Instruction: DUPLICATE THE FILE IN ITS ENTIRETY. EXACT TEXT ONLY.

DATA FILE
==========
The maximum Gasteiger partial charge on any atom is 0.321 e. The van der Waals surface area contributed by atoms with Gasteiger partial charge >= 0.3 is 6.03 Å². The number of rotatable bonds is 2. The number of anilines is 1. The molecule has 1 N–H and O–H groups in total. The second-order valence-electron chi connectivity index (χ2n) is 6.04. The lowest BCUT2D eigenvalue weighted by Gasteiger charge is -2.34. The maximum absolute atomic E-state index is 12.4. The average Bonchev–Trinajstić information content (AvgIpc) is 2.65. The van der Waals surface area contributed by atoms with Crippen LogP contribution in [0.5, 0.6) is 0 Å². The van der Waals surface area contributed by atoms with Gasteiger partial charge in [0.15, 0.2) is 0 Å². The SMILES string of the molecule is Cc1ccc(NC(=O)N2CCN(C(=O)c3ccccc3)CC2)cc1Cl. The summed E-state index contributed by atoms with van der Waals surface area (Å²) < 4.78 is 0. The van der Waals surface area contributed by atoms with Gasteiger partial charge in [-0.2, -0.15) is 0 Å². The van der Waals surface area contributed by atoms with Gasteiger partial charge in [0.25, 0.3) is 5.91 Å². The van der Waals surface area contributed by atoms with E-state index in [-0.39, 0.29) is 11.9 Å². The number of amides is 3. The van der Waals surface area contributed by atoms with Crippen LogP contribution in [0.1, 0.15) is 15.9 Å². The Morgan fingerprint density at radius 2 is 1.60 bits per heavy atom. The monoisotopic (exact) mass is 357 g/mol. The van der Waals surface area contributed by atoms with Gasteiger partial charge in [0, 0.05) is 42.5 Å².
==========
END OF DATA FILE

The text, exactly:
The maximum Gasteiger partial charge on any atom is 0.321 e. The van der Waals surface area contributed by atoms with Gasteiger partial charge >= 0.3 is 6.03 Å². The number of rotatable bonds is 2. The number of anilines is 1. The molecule has 1 N–H and O–H groups in total. The second-order valence-electron chi connectivity index (χ2n) is 6.04. The lowest BCUT2D eigenvalue weighted by Gasteiger charge is -2.34. The maximum absolute atomic E-state index is 12.4. The average Bonchev–Trinajstić information content (AvgIpc) is 2.65. The van der Waals surface area contributed by atoms with Crippen LogP contribution in [0.5, 0.6) is 0 Å². The van der Waals surface area contributed by atoms with Gasteiger partial charge in [0.15, 0.2) is 0 Å². The SMILES string of the molecule is Cc1ccc(NC(=O)N2CCN(C(=O)c3ccccc3)CC2)cc1Cl. The summed E-state index contributed by atoms with van der Waals surface area (Å²) < 4.78 is 0. The van der Waals surface area contributed by atoms with Gasteiger partial charge in [-0.2, -0.15) is 0 Å². The van der Waals surface area contributed by atoms with Gasteiger partial charge in [0.25, 0.3) is 5.91 Å². The van der Waals surface area contributed by atoms with E-state index in [-0.39, 0.29) is 11.9 Å². The number of amides is 3. The van der Waals surface area contributed by atoms with Crippen LogP contribution in [0.1, 0.15) is 15.9 Å². The Morgan fingerprint density at radius 2 is 1.60 bits per heavy atom. The monoisotopic (exact) mass is 357 g/mol. The van der Waals surface area contributed by atoms with Gasteiger partial charge in [0, 0.05) is 42.5 Å².